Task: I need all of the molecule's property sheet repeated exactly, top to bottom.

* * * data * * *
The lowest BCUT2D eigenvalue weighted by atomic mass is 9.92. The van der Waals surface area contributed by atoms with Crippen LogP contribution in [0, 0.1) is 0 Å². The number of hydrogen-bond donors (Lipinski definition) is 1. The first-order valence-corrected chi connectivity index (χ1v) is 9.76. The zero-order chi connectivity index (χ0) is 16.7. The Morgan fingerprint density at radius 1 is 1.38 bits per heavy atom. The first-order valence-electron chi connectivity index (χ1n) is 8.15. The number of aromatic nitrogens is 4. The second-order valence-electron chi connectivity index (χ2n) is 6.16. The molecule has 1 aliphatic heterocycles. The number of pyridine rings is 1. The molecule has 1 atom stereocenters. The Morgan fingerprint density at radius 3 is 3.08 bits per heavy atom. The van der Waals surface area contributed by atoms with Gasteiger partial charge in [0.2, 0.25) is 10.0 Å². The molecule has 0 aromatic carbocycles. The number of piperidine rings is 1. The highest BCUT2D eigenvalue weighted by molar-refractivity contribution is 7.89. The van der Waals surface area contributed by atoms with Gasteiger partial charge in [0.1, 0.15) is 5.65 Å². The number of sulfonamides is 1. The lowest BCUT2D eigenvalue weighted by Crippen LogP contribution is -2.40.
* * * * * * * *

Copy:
The lowest BCUT2D eigenvalue weighted by atomic mass is 9.92. The van der Waals surface area contributed by atoms with Crippen LogP contribution in [0, 0.1) is 0 Å². The number of hydrogen-bond donors (Lipinski definition) is 1. The first-order valence-corrected chi connectivity index (χ1v) is 9.76. The zero-order chi connectivity index (χ0) is 16.7. The Morgan fingerprint density at radius 1 is 1.38 bits per heavy atom. The first-order valence-electron chi connectivity index (χ1n) is 8.15. The number of aromatic nitrogens is 4. The second-order valence-electron chi connectivity index (χ2n) is 6.16. The molecule has 1 aliphatic heterocycles. The number of pyridine rings is 1. The molecule has 1 atom stereocenters. The Morgan fingerprint density at radius 3 is 3.08 bits per heavy atom. The van der Waals surface area contributed by atoms with Gasteiger partial charge in [0.2, 0.25) is 10.0 Å². The molecule has 0 aromatic carbocycles. The number of piperidine rings is 1. The highest BCUT2D eigenvalue weighted by molar-refractivity contribution is 7.89. The van der Waals surface area contributed by atoms with Gasteiger partial charge in [0.1, 0.15) is 5.65 Å². The number of sulfonamides is 1. The lowest BCUT2D eigenvalue weighted by Crippen LogP contribution is -2.40.